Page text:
Realizing that people have various dislikes and dietary needs, here are some guidelines you might find useful when using my recipes on the site or in my Books. If you’re looking for more comprehensive information about baking ingredient substitutions, I’ve provided links at the end where you can find answers. Do remember that these are general guidelines and are not applicable to each and every recipe that exists. Home bakers are encouraged to experiment—especially those on restricted or special diets, because they’re often best educated on how to modify recipes to meet their particular dietary needs.

Spices

Spices are interchangeable in recipes. When I come up with spice amounts, they are to my personal taste and that which I think others will like. Reducing 2 teaspoons of cinnamon to 1 teaspoon won’t alter the way a cake or cookie turns out, but it won’t have the same oomph as the ones I did. However not everyone likes, say, cloves or other spices. So if you see a spice in a recipe you don’t like, you can omit it and perhaps dial up one of the other spices or flavors to compensate.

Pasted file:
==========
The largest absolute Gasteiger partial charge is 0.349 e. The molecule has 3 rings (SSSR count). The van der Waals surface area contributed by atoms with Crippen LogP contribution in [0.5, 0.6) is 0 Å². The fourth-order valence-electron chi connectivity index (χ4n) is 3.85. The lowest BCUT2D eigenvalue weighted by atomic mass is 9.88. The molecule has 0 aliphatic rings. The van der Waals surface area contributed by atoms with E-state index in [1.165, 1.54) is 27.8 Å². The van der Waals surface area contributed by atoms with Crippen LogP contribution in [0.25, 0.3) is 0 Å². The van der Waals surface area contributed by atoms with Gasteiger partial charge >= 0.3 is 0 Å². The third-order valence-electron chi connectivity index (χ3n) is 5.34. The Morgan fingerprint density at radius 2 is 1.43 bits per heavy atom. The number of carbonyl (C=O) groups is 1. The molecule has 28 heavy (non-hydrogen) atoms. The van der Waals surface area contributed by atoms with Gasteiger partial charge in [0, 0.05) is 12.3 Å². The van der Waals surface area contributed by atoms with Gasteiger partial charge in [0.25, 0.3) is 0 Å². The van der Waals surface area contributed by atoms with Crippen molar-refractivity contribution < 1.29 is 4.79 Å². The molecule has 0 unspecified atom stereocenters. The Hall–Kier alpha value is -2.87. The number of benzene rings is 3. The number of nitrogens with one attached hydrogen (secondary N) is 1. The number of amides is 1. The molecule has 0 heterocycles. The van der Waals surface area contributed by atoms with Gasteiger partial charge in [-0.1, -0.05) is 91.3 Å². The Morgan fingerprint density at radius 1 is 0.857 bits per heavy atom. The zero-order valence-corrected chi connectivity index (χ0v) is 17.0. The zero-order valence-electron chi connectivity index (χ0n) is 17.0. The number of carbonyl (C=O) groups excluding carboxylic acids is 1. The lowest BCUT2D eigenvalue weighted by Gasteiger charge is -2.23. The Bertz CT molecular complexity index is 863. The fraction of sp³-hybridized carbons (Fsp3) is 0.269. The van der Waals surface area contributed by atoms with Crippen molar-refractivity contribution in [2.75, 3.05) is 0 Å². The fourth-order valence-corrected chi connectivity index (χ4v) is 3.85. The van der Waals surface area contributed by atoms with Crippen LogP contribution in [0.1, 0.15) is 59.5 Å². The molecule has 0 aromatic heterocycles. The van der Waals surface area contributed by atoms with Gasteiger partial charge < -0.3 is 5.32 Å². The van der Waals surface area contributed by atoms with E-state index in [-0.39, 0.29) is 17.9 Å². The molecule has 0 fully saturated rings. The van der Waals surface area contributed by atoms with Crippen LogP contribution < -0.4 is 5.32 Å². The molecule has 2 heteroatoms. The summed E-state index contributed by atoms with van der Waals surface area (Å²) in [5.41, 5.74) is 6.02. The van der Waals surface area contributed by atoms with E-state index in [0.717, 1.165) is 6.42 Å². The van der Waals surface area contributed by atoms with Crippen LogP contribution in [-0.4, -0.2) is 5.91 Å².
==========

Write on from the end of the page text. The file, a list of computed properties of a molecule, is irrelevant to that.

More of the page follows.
Gluten and Flours

In recipes that call for flour, I mean all-purpose flour. If I mean cake or bread flour, that will be noted. I’m not an expert on gluten-free baking and there are others who are so can’t advise about substitutions with specialty flours. King Arthur carries a gluten-free baking flour that they advise is a good swap for wheat flour. I haven’t used it so can’t confirm, but people who bake gluten-free likely have their own techniques for substituting wheat flour if you don’t wish to use a gluten-free flour mix, such as:

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Fruitcake Bar Recipe